Researchers from the University of Portsmouth Business School published a new study finding most file sharers are interested in sharing files for a combination of philanthropy along with notoriety among other PC users.
The research was published in the journal Information Economics and Policy, and explains some of the motivations behind file sharing. In the survey, 6,103 file sharers in Finland were interviewed, with 95% of those surveyed saying they were male.
The average age of all respondents was 28 years, and file sharers were from “across a range of income brackets,” according to researchers.
After breaking down file sharers into ‘leechers’ and ‘seeders,’ Cox wanted to focus on motivations behind P2P users:
“My research shows they are motivated by feelings of altruism, community spirit and are seeking recognition among other members of the file sharing community,” Cox said in a press statement. “I think it’s likely some benefit is also derived from a feeling of ‘getting one over on the system’ too.Seeders seem to consider the expected cost of punishment to be minimal, which is largely due to the low perceived likelihood of detection. It’s as if they believe the peer esteem they’ll generate from their infamy will outweigh any of the costs associated with their activities.”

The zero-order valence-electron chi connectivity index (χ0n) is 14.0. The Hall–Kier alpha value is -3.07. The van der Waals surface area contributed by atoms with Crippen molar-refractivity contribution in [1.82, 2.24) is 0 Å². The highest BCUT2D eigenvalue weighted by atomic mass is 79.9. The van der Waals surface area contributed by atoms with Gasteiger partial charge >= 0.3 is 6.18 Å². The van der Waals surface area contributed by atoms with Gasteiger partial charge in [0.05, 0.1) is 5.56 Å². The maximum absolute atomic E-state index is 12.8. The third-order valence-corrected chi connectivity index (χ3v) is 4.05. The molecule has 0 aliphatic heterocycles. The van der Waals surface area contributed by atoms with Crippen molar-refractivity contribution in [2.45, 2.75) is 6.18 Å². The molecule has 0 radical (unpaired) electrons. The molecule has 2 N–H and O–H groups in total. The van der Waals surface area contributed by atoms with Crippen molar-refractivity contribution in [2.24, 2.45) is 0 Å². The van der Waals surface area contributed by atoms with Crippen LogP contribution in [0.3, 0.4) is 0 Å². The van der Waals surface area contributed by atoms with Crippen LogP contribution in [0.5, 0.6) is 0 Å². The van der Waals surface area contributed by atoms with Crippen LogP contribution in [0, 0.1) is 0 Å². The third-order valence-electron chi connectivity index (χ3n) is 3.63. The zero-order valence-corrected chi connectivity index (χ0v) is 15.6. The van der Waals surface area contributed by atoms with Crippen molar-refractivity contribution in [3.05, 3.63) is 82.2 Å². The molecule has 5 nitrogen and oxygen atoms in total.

As P2P file sharing continues to rage on, copyright owners and PC users continue to try to find suitable alternatives. This type of research is important because copyright owners simply believe file sharers are looking to avoid paying for content — a theory that was debunked some time ago.
Since file sharers continue to seed files with little threat of punishment, as the RIAA and other copyright groups have embraced new anti-piracy efforts. The MPAA now has a new anti-piracy campaign aimed at university students,
Both the RIAA and MPAA are interested in lobbying politicians and working with the federal government to create new legislation.